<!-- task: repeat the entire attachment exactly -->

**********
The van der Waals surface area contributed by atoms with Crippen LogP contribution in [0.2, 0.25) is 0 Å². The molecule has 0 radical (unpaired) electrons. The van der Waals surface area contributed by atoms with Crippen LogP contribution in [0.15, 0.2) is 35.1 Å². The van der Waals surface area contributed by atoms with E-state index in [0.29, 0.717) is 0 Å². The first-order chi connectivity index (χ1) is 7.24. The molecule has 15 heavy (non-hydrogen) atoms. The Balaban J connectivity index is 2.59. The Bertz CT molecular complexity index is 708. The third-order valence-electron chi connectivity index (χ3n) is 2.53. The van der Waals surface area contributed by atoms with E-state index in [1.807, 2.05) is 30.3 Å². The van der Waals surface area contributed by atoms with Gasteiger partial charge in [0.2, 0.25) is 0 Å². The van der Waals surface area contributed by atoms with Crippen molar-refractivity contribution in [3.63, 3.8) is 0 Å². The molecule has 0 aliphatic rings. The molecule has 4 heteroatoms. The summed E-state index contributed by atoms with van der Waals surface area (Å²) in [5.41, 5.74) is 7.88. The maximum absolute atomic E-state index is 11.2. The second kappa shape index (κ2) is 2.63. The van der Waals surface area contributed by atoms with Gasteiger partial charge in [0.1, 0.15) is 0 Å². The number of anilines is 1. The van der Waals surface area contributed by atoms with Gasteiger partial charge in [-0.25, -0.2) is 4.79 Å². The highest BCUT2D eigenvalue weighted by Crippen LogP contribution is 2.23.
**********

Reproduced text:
The van der Waals surface area contributed by atoms with Crippen LogP contribution in [0.2, 0.25) is 0 Å². The molecule has 0 radical (unpaired) electrons. The van der Waals surface area contributed by atoms with Crippen LogP contribution in [0.15, 0.2) is 35.1 Å². The van der Waals surface area contributed by atoms with E-state index in [0.29, 0.717) is 0 Å². The first-order chi connectivity index (χ1) is 7.24. The molecule has 15 heavy (non-hydrogen) atoms. The Balaban J connectivity index is 2.59. The Bertz CT molecular complexity index is 708. The third-order valence-electron chi connectivity index (χ3n) is 2.53. The van der Waals surface area contributed by atoms with E-state index in [1.807, 2.05) is 30.3 Å². The van der Waals surface area contributed by atoms with Gasteiger partial charge in [0.2, 0.25) is 0 Å². The van der Waals surface area contributed by atoms with Crippen molar-refractivity contribution in [3.63, 3.8) is 0 Å². The molecule has 0 aliphatic rings. The molecule has 4 heteroatoms. The summed E-state index contributed by atoms with van der Waals surface area (Å²) in [5.41, 5.74) is 7.88. The maximum absolute atomic E-state index is 11.2. The second kappa shape index (κ2) is 2.63. The van der Waals surface area contributed by atoms with Gasteiger partial charge in [0.1, 0.15) is 0 Å². The number of anilines is 1. The van der Waals surface area contributed by atoms with Gasteiger partial charge in [-0.25, -0.2) is 4.79 Å². The highest BCUT2D eigenvalue weighted by Crippen LogP contribution is 2.23.